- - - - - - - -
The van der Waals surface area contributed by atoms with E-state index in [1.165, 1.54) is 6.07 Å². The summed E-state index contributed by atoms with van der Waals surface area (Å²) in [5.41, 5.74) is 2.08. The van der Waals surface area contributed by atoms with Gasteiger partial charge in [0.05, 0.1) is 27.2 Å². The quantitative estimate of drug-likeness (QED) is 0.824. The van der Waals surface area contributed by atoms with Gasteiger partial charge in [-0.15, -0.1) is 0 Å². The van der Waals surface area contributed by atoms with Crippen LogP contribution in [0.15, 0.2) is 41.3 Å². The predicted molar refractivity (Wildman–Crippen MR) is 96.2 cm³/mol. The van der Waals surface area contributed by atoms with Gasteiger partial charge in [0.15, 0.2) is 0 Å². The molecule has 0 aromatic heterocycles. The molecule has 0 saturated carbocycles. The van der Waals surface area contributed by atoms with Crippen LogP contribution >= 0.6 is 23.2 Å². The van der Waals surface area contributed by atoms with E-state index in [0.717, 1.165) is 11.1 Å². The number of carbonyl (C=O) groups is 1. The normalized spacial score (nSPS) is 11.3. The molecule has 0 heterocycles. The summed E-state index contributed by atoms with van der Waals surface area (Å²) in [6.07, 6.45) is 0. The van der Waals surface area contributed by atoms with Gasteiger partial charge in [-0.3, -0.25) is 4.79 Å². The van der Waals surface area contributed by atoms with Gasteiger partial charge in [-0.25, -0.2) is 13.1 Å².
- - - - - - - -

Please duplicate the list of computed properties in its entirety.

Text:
The van der Waals surface area contributed by atoms with E-state index in [1.165, 1.54) is 6.07 Å². The summed E-state index contributed by atoms with van der Waals surface area (Å²) in [5.41, 5.74) is 2.08. The van der Waals surface area contributed by atoms with Gasteiger partial charge in [0.05, 0.1) is 27.2 Å². The quantitative estimate of drug-likeness (QED) is 0.824. The van der Waals surface area contributed by atoms with Gasteiger partial charge in [-0.15, -0.1) is 0 Å². The van der Waals surface area contributed by atoms with Crippen LogP contribution in [0.15, 0.2) is 41.3 Å². The predicted molar refractivity (Wildman–Crippen MR) is 96.2 cm³/mol. The van der Waals surface area contributed by atoms with Gasteiger partial charge in [0.15, 0.2) is 0 Å². The molecule has 0 aromatic heterocycles. The molecule has 0 saturated carbocycles. The van der Waals surface area contributed by atoms with Crippen LogP contribution >= 0.6 is 23.2 Å². The van der Waals surface area contributed by atoms with E-state index in [0.717, 1.165) is 11.1 Å². The number of carbonyl (C=O) groups is 1. The normalized spacial score (nSPS) is 11.3. The molecule has 0 heterocycles. The summed E-state index contributed by atoms with van der Waals surface area (Å²) in [6.07, 6.45) is 0. The van der Waals surface area contributed by atoms with Gasteiger partial charge in [-0.3, -0.25) is 4.79 Å². The van der Waals surface area contributed by atoms with Gasteiger partial charge in [-0.25, -0.2) is 13.1 Å².